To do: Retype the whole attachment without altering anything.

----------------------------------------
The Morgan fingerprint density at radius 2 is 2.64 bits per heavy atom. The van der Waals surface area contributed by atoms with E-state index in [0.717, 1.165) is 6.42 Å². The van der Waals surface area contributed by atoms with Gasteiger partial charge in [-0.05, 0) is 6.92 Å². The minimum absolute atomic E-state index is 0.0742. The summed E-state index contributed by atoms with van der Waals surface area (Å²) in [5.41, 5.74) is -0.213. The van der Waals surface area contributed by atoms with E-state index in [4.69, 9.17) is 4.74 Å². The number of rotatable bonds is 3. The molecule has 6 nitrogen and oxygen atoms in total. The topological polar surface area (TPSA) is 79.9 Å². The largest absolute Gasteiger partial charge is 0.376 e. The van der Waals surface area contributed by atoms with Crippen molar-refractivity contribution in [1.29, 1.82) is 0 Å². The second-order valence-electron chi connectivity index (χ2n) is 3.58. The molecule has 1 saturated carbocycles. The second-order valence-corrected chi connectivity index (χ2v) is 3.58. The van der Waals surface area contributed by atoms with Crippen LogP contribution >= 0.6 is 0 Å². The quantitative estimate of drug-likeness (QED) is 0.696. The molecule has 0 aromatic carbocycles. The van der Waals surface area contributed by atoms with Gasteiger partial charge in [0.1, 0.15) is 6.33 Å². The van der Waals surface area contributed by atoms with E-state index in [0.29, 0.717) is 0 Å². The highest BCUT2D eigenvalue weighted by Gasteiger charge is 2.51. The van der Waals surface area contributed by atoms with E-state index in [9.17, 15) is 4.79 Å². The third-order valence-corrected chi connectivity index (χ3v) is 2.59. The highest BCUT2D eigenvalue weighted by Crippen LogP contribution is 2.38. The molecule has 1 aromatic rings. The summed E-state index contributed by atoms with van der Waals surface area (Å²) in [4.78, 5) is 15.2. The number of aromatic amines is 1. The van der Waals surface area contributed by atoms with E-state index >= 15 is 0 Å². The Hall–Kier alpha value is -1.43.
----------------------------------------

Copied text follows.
The Morgan fingerprint density at radius 2 is 2.64 bits per heavy atom. The van der Waals surface area contributed by atoms with E-state index in [0.717, 1.165) is 6.42 Å². The van der Waals surface area contributed by atoms with Gasteiger partial charge in [-0.05, 0) is 6.92 Å². The minimum absolute atomic E-state index is 0.0742. The summed E-state index contributed by atoms with van der Waals surface area (Å²) in [5.41, 5.74) is -0.213. The van der Waals surface area contributed by atoms with E-state index in [4.69, 9.17) is 4.74 Å². The number of rotatable bonds is 3. The molecule has 6 nitrogen and oxygen atoms in total. The topological polar surface area (TPSA) is 79.9 Å². The largest absolute Gasteiger partial charge is 0.376 e. The van der Waals surface area contributed by atoms with Crippen molar-refractivity contribution in [1.29, 1.82) is 0 Å². The second-order valence-electron chi connectivity index (χ2n) is 3.58. The molecule has 1 saturated carbocycles. The second-order valence-corrected chi connectivity index (χ2v) is 3.58. The van der Waals surface area contributed by atoms with Crippen LogP contribution >= 0.6 is 0 Å². The quantitative estimate of drug-likeness (QED) is 0.696. The molecule has 0 aromatic carbocycles. The van der Waals surface area contributed by atoms with Gasteiger partial charge in [0.1, 0.15) is 6.33 Å². The van der Waals surface area contributed by atoms with E-state index in [0.29, 0.717) is 0 Å². The highest BCUT2D eigenvalue weighted by Gasteiger charge is 2.51. The van der Waals surface area contributed by atoms with E-state index in [9.17, 15) is 4.79 Å². The third-order valence-corrected chi connectivity index (χ3v) is 2.59. The highest BCUT2D eigenvalue weighted by Crippen LogP contribution is 2.38. The molecule has 1 aromatic rings. The summed E-state index contributed by atoms with van der Waals surface area (Å²) in [4.78, 5) is 15.2. The number of aromatic amines is 1. The van der Waals surface area contributed by atoms with E-state index >= 15 is 0 Å². The Hall–Kier alpha value is -1.43.